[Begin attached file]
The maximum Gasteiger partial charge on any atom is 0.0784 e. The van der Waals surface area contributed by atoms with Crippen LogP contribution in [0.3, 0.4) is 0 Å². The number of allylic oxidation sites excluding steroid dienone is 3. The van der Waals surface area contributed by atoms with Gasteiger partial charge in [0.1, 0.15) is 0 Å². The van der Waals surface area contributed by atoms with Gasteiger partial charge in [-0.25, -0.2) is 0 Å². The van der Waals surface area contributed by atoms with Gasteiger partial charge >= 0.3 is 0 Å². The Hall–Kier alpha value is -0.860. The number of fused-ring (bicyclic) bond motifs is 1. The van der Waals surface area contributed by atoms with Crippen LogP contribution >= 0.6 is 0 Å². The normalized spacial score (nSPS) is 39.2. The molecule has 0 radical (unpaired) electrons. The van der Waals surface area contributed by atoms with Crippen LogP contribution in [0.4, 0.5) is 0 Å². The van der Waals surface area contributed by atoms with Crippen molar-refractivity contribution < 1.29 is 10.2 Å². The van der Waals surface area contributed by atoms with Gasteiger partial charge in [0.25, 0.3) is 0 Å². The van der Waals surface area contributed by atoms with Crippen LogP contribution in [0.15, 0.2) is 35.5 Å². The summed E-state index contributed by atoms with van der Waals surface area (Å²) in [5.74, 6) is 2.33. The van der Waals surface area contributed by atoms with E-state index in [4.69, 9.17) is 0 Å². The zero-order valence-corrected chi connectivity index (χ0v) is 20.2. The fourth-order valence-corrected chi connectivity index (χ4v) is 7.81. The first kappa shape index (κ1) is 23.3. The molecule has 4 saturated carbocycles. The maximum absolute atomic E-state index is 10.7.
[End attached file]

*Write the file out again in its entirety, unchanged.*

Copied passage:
The maximum Gasteiger partial charge on any atom is 0.0784 e. The van der Waals surface area contributed by atoms with Crippen LogP contribution in [0.3, 0.4) is 0 Å². The number of allylic oxidation sites excluding steroid dienone is 3. The van der Waals surface area contributed by atoms with Gasteiger partial charge in [0.1, 0.15) is 0 Å². The van der Waals surface area contributed by atoms with Gasteiger partial charge in [-0.25, -0.2) is 0 Å². The van der Waals surface area contributed by atoms with Gasteiger partial charge >= 0.3 is 0 Å². The Hall–Kier alpha value is -0.860. The number of fused-ring (bicyclic) bond motifs is 1. The van der Waals surface area contributed by atoms with Crippen LogP contribution >= 0.6 is 0 Å². The normalized spacial score (nSPS) is 39.2. The molecule has 0 radical (unpaired) electrons. The van der Waals surface area contributed by atoms with Crippen LogP contribution in [0.4, 0.5) is 0 Å². The van der Waals surface area contributed by atoms with Crippen molar-refractivity contribution < 1.29 is 10.2 Å². The van der Waals surface area contributed by atoms with Gasteiger partial charge in [0.25, 0.3) is 0 Å². The van der Waals surface area contributed by atoms with Crippen LogP contribution in [0.15, 0.2) is 35.5 Å². The summed E-state index contributed by atoms with van der Waals surface area (Å²) in [5.74, 6) is 2.33. The van der Waals surface area contributed by atoms with E-state index in [4.69, 9.17) is 0 Å². The zero-order valence-corrected chi connectivity index (χ0v) is 20.2. The fourth-order valence-corrected chi connectivity index (χ4v) is 7.81. The first kappa shape index (κ1) is 23.3. The molecule has 4 saturated carbocycles. The maximum absolute atomic E-state index is 10.7.